The world was still abuzz when news of Jamie Kah’s win at Gr 1 level for Godolphin at Randwick made its way to Aintree in England.
Godolphin, in England, is a wanted name and so when Jamie won not just at G1 level in a $3million race, but became the first female in history to do so for Godolphin, everything changed.
And presumably spurred on by all that, Rachael Blackmore came out and rode a 10 out of 10 race to become the first female to ever win the equally vaunted Grant National.
Fittingly for Aussie viewers who had seen the English-based Godolphin blue carried by Kah on Cascadian, Blackmore wore green and yellow colours to win on MINELLA TIMES overnight.
The gruelling, punishing Grant National, run in front of only a handful of people on course – those people, that very small number because of COVID going down in history themselves as being the ONLY ones to witness history live – proved once and for all that gender plays NO role in horsemanship. Or better put, horsepersonship!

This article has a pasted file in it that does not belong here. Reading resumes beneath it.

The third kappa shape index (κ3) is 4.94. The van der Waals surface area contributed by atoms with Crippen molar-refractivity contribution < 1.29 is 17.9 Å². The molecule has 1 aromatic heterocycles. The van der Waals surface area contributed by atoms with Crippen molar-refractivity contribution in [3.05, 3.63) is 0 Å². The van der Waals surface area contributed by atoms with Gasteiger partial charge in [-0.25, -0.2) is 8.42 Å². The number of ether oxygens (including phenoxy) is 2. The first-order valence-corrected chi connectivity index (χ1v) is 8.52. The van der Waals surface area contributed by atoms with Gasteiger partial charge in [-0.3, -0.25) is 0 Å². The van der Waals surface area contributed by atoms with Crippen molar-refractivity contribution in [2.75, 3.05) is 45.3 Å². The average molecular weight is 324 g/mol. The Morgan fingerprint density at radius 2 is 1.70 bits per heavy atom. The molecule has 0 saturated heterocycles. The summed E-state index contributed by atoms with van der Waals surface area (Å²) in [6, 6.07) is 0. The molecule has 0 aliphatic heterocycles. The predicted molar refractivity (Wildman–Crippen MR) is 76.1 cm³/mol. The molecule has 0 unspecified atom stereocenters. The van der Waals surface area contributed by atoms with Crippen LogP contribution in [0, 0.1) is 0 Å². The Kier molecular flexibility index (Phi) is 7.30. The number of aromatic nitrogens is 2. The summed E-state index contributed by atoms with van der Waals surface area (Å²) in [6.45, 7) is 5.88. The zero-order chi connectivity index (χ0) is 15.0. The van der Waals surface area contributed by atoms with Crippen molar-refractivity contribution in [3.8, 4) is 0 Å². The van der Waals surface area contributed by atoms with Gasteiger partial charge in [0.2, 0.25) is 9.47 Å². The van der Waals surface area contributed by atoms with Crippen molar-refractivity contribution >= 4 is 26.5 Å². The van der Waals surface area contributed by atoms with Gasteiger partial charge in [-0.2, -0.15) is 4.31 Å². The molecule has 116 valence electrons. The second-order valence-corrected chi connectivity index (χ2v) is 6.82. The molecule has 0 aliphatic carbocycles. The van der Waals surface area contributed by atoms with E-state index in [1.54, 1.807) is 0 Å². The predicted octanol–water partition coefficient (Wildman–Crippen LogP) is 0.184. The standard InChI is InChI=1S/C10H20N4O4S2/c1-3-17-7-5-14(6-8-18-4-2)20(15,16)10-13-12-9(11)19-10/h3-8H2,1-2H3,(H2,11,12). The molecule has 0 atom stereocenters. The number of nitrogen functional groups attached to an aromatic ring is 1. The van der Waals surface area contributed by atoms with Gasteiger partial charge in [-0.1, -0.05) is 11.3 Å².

Henry de Bromhead trains the winner and he himself has become a supreme force in this field.
He was also responsible for the runder-up this year in BALKO DES FLOS as well, who filled that position starting at 100-1.
In the venerable Racing Post this morning, Blackmore was quoted as saying: “I just cannot believe it,” she said while still on the back of Minella Times. “He gave me an absolutely sensational spin.
“I’m so lucky to be riding him and I can’t believe we’ve just won the Grand National. I don’t feel male or female right now. I don’t even feel human. This is just unbelievable.”
Until Kah did what she did, it really was.
No longer can any trainer EVER say, this is not a girl’s horse or this is not a girl’s race!
That construct, made originally from pride, ego and ignorance, has been swept aside forever in what was a 16 hour period that changed the world of horse racing globally.